The wide diversity of participants here today reflects both the scope of the concern and of the needed response. We have here members of the foreign policy community, the public health community, academia, scientists, medical personnel, representatives of non-governmental organizations, and the media.
The headlines about anthrax and the new urgency concerning bioterrorism must not, however, deflect the world’s attention from the lethal and growing threat to vast populations posed by HIV/AIDS, tuberculosis and malaria.
Just as the whole world is responding to the attacks of 9/11, the international community must also marshal its resources against these diseases. The longer-term danger must not be ignored.
Already, these killers have taken the lives of tens of millions. They can devastate communities; cripple economies; decimate countries; destabilize regions; and unchecked, perhaps engulf entire continents. Every day HIV/AIDS alone kills over 8,000 people, 22 million since 1980--with another 38 million already infected who will die within 7 years.
That is why President Bush has taken a leadership role in the world community, and is working closely with United Nations Secretary General Kofi Annan to bring sustained and focused international efforts against the HIV/AIDS pandemic and other infectious diseases.
Secretary Powell has asked me to assure you that, while the global campaign against terrorism is a matter of the highest priority to the United States, the terrorists have not hijacked American foreign policy nor have they lessened our determination to fight the continuing battle against infectious disease. This Administration is just as strongly committed today to a comprehensive, intensive, and effective global response to HIV/AIDS, TB and malaria as it was before 9/11.
The President has put the full strength of his cabinet behind this effort, and he has named U.S. Secretary of Health and Human Services, Tommy Thompson, and Secretary Powell to serve as co-chairs of a special task force to make sure that our domestic and international actions are comprehensive and well coordinated.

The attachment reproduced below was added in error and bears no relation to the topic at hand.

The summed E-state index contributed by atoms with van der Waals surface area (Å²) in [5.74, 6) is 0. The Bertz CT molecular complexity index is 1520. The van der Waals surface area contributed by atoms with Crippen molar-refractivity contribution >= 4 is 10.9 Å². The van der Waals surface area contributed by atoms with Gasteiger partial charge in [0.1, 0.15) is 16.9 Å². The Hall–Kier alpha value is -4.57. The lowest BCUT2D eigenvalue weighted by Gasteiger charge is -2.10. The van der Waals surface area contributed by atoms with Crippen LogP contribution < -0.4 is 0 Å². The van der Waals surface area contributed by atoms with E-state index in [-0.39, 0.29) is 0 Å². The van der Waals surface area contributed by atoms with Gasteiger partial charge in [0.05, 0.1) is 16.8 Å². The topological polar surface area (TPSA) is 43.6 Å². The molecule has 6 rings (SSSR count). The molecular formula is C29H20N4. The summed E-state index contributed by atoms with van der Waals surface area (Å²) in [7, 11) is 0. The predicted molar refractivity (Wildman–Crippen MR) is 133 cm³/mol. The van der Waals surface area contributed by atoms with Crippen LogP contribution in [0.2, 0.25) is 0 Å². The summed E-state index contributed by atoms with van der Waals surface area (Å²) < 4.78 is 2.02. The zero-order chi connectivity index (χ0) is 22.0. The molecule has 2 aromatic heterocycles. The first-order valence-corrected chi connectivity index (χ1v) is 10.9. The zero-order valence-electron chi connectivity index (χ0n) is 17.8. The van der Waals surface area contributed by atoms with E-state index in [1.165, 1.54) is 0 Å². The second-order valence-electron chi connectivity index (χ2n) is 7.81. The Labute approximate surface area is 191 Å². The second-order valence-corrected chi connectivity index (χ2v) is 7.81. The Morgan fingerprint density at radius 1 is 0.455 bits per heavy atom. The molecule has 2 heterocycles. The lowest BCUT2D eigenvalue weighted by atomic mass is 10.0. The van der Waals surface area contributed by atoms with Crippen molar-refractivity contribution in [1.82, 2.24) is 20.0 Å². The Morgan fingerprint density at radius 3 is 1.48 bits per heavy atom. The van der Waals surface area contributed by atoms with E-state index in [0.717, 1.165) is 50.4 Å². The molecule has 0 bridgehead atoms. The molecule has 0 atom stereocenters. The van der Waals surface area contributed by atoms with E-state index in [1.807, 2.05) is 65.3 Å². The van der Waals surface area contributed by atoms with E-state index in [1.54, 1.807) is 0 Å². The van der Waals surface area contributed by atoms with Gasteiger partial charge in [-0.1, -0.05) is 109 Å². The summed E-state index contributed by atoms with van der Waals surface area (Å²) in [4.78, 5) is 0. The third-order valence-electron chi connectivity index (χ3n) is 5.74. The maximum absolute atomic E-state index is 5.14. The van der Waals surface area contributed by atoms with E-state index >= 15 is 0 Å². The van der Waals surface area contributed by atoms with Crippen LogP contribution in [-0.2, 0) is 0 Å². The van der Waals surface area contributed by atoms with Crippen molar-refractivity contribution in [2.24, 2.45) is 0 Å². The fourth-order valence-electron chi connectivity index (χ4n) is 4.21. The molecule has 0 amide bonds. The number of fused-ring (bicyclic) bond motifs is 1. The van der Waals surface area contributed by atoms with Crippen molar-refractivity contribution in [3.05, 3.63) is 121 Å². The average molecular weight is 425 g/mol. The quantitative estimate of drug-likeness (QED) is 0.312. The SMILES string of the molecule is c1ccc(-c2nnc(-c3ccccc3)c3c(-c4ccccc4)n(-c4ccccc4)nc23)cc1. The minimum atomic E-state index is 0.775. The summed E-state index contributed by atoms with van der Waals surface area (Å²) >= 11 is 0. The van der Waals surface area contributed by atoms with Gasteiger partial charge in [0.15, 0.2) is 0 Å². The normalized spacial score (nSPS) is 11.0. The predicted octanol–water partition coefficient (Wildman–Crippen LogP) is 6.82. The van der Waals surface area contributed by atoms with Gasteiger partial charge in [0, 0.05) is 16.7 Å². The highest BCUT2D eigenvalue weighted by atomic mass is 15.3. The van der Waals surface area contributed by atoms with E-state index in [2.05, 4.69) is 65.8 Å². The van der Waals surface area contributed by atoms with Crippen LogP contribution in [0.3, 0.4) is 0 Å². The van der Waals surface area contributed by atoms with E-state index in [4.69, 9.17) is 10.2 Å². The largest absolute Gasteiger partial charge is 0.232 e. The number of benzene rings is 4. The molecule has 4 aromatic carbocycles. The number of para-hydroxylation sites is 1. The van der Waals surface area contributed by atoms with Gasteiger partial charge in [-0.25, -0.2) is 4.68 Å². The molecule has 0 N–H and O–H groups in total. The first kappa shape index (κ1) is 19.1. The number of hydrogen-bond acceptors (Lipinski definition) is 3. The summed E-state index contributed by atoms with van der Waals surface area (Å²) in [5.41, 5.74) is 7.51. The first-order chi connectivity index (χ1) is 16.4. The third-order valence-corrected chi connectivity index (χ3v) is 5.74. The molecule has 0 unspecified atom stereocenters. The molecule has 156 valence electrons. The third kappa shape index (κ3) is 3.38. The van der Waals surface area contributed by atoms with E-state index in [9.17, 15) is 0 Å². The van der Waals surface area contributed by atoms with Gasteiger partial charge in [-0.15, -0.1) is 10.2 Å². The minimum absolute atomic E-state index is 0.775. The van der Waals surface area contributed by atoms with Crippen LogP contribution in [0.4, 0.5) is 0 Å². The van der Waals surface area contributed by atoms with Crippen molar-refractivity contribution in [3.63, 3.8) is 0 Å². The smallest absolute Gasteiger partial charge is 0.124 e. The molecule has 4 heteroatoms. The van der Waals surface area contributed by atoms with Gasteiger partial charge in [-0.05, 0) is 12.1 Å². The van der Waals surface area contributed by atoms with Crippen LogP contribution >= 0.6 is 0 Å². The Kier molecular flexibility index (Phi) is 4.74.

The President also has announced an initial pledge of $200 million to jump-start a new public/private partnership -- the global fund to combat HIV/AIDS, TB and malaria. We want this seed money to help generate billions more from donors all over the world. And just this week in this building, at the U.S.-Africa Trade and Investment Forum, the President declared that he is ready to commit more resources to the global fund once it demonstrates success.
But, let me emphasize again a point I made earlier. Infectious disease is a global concern and it demands a global response. The nations of the world must act together. We must build a worldwide "network of networks" to focus on prevention and tracking of infectious disease and to increase the effectiveness of our responses.
We can stem the tide of these frightful scourges if we work in concert, and if we adopt an integrated approach -- an approach that emphasizes prevention, prevention, and prevention. But our approach must also include treatment of the sick and care for AIDS orphans, measures to stop mother-to-child transmission of the virus, affordable drugs, effective delivery systems, and training of medical professionals. And, of course, it must also include research into vaccines and a possible cure.
In conclusion, I want to assure you that the United States is committed to leading the global campaign against terrorism. We are equally determined to work at the forefront of the worldwide fight against HIV/AIDS and other infectious diseases.
The United States and the international community must not--and we will not--let terrorists or microbes destroy the immense promise that this century holds for humankind.
Now, what I have just read are principally remarks that were prepared for Secretary Powell.
But I want to take just a minute more to share with you in the Secretary’s own words his feelings on seeing the African AIDS epidemic at first hand.
This is what he said:
When I travel, whether here at home or abroad, I like to meet with young people, as I did when I visited Africa this spring. I talked to young Africans about their countries and about what their world could be like in twenty years time. I spoke to them about seizing the incredible opportunities of this age of growing political and economic freedom and technological advance. And those energetic, enterprising young men and women gave me much reason to hold high hopes for their countries. Yet, I have to tell you, it was sobering indeed to realize that many of the bright young people with whom I was meeting will not make it even to middle age. That is our challenge.